Now couldn’t be a better time to get a mortgage or remortgage. Lenders are competing for your business offering rock bottom rates on lending, making the motivation to move more appealing than the Stamp Duty Holiday!
The only issue could be securing your onward purchase before these rates expire. If UK housing supply doesn’t improve those who cashed in due to the stamp duty holiday may find any gains diminished on rent. Think I’m joking, if you are trying to buy in Cornwall or Devon now it could be next year before you get a chance to even view.
UK Mortgage Rates
This however isn’t the case everywhere. So for those who do manage to secure a home this year, rates are likely to remain competitive. For 60% LTV mortgages, 2 year fixed rates fell to 1.2%, the lowest ever. Whilst rates for higher LTV products are falling they remain higher than before the pandemic. Typically a 95% LTV mortgage is 3.85% against 3.17% last year. The concern is, for how long.
Why? Inflation is rising. This is hardly surprising given we are emerging from a year long lockdown and have a larger than normal savings pot to dip into for our chrysalis moment. The increase in spending and lack of supply, not helped by Brexit, means prices are rising. To steady the ship the first port of call, typically, is to raise interest rates. The Chief economist at the Bank of England, Andy Haldane, recently was quoted saying “acting early as inflation risks mount is the best way of heading off future threats.” concluding “An ounce of inflation prevention is worth a pound in cure.” If that’s not a bumper sticker or fridge magnet somewhere, it ought to be.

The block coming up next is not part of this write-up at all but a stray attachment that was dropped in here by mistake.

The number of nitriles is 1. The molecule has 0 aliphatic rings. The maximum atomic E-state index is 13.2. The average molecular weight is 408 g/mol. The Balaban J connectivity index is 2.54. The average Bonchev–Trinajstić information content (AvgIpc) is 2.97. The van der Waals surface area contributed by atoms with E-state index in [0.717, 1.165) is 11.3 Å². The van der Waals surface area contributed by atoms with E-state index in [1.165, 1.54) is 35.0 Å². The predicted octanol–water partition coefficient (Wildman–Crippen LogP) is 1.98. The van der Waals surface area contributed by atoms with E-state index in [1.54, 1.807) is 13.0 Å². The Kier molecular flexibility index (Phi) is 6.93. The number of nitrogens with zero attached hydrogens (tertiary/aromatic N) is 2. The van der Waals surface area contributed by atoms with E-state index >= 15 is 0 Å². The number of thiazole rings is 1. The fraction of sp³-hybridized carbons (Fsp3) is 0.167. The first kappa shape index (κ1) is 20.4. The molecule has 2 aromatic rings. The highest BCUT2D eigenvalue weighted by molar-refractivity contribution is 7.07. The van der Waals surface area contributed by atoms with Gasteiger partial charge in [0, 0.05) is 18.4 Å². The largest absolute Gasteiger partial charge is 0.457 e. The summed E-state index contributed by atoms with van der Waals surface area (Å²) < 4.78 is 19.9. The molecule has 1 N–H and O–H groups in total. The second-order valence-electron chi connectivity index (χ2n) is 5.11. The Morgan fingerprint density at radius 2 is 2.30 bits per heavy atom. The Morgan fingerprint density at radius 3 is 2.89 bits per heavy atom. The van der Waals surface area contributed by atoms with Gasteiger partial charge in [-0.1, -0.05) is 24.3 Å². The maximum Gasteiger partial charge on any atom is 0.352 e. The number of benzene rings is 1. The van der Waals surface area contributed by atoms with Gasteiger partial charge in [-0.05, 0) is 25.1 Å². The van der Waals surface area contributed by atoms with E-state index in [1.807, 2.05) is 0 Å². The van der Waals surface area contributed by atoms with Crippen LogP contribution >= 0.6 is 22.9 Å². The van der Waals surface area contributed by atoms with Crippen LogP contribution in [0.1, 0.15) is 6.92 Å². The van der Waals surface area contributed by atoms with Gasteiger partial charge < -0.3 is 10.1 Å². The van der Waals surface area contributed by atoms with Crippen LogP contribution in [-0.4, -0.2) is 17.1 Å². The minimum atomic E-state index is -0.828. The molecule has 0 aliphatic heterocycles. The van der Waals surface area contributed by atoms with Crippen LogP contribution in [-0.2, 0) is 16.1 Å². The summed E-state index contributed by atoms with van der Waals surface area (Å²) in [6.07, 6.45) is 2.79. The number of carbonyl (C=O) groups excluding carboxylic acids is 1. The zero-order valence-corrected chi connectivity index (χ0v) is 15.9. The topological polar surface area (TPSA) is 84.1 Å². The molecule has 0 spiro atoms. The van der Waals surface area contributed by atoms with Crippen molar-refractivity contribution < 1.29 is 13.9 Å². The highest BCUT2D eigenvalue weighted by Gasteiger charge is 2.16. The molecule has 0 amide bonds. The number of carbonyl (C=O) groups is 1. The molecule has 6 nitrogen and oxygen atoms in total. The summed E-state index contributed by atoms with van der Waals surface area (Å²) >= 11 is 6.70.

You could say the writing is on the wall but I don’t believe they are going to rocket to levels worthy of serious concern, but when opting for a 1% 2 year fixed mortgage, it would be prudent to expect a higher rate in a couple of years time. So, if it means taking a slightly higher rate for a 5 year fixed term – take it.